Frequently asked questions
Does my dog need orthopedic surgery?
With the exception of rare cases, it is unlikely that I will say “yes” to this question. Instead, I will re-phrase the question, “Will my dog benefit from surgery?” We will then discuss the pros and cons of surgical versus non-surgical management. In some situations, this leads to a clear decision to either pursue surgery or not, and in other cases it is not entirely clear which is the “better” choice for an individual patient.
Why do you refer to physical therapy with dogs as “physical rehabilitation”?
Technically it is illegal to perform physical therapy for animals. This seems to be a matter of semantics because it is highly improbable that anyone will be prosecuted for saying they perform physical therapy for dogs, but the appropriate terminology for animals is physical rehabilitation.
Do I need to do physical rehabilitation for my dog following surgery?
Most dogs, like people, have improved function and outcomes if they perform physical rehabilitation. The primary goals of such rehabilitation are to improve range of motion, muscle mass, strength, and comfort. The single most important modality to achieve this objective is controlled, therapeutic exercise that meets the objectives of improving range of motion, strength, coordination, and comfort. As in people, exercise is most beneficial when performed routinely. Accordingly, many dogs can do very well if their owner performs controlled, therapeutic exercise with them routinely. Often, having dedicated physical rehabilitation sessions are valuable in showing owners what exercise to do with their animals at home. With that said, and as an analogy, many people don’t need a gym membership to be fit, flexible, and strong. Similarly, if a dog is exercised routinely and appropriately at home, performing dedicated physical rehabilitation at a rehabilitation center is not always necessary to obtaining a good outcome. However, other people greatly benefit from having a designated space, time, and instruction for exercise. In summary, the need for physical rehabilitation is often dependent on the individual dog, their medical condition, and the owner’s ability to perform rehabilitation exercises with them.
“I just don’t want my dog to be in pain.”
Understandably, the single most common statement made by dog owners is “I just don’t want my dog to be in pain.” Unfortunately, pain is difficult to interpret in dogs because they don’t complain, which is one of the reasons we love them as companions. As a result, many owners presume that their dogs are not in pain if they “don’t whine” or “seem happy”. However, because dogs do not often express pain or discomfort in ways that people are attune to, many owners falsely interpret them as being pain-free even when they are limping or sore. I typically encourage owners to focus on what they can evaluate more easily: function. If a dog is lame or limps it is likely the dog has pain. It is rare that limping, lameness, or stiffness are entirely mechanical in nature and unrelated to pain. In turn, if we improve or resolve the limping or lameness then it is highly probable that we have greatly alleviated or remedied the pain the dog feels.
What is the difference between sedation and anesthesia?
Sedation involves providing your dog with medication(s) that calms the dog and alleviates pain. When we perform sedation in the hospital, we frequently provide one injection that is a an opioid similar to morphine and that alleviates pain, and another medication that functions as a sedative. Often times the use of such protocol is highly beneficial when performing brief procedures in a patient that is either stressed/anxious or painful. As one example, if a patient has terribly painful hips attributable to osteoarthritis of the hips, sometimes it can be uncomfortable positioning the dog for X-rays. Providing this sedation protocol can alleviate their pain and relax them, making the experience less stressful for them and facilitating the acquisition of better images.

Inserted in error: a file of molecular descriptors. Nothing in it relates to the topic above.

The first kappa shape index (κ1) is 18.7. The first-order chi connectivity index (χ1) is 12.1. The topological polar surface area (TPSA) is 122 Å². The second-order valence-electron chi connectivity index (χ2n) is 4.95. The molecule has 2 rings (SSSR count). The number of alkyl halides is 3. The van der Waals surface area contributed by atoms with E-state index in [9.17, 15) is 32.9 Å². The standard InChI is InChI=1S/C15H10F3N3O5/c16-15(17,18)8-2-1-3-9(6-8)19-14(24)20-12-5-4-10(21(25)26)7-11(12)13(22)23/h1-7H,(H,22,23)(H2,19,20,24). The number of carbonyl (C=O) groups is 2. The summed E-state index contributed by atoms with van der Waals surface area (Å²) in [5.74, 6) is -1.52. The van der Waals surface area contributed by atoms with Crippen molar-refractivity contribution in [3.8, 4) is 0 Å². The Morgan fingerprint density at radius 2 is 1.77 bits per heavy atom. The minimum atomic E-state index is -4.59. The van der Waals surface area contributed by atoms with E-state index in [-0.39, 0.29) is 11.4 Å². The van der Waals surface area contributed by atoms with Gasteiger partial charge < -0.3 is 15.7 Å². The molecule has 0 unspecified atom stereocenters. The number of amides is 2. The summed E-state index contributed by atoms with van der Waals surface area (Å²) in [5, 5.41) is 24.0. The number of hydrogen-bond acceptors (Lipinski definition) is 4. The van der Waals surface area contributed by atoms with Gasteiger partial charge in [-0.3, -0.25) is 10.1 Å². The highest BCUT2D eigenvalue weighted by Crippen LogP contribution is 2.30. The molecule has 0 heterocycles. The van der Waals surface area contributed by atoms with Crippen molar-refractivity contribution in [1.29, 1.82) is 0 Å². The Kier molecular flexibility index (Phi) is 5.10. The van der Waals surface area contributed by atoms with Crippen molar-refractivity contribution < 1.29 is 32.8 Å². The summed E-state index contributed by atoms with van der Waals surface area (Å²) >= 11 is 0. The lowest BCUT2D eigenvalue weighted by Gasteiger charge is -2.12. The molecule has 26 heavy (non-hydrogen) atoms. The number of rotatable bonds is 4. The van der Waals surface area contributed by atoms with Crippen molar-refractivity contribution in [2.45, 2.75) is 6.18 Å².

Importantly, dogs that are sedated are not anesthetized and they are typically reversed from their sedation and are ready to leave the hospital shortly (less than 20 minutes) following their sedation. Risk of serious complications or adverse outcomes associated with sedation are extremely unlikely in healthy dogs.
General anesthesia is more involved than sedation. Patients are anesthetized for surgical procedures and the anticipated period of general anesthesia is longer than the aforementioned use of sedation for minor tasks such as obtaining radiographs (x-rays). Fortunately, the risk of complications in healthy dogs undergoing elective orthopedic procedures is very low.
Will my dog need to be sedated for it’s diagnostics or procedure?
This depends upon your dog’s particular situation and the procedure being discussed. In most cases we acquire radiographs (x-rays) without sedating the patient. However, if a patient is particularly painful or anxious we may advise using the aforementioned sedation protocol to alleviate their pain and anxiety and make the process easier on them.
I typically sedate patients briefly for CT scan, arthrocentesis (collection of joint fluid for diagnostic purposes), or injecting medications into joints.
Do I need to be concerned about anesthesia?
This is a very reasonable question that is individual-specific and certainly there is always some risk associated with general anesthesia. However, risk of anesthetic-related complications or adverse events associated with general anesthesia for elective orthopedic surgery in healthy dogs and cats is very low. This includes if the dogs are somewhat older. For example, if a dog is 11 years old, but healthy, with no other medical problems, no heart murmur or arrhythmia, and no abnormalities on routine pre-anesthetic bloodwork, then it is highly likely this patient will do well with general anesthesia.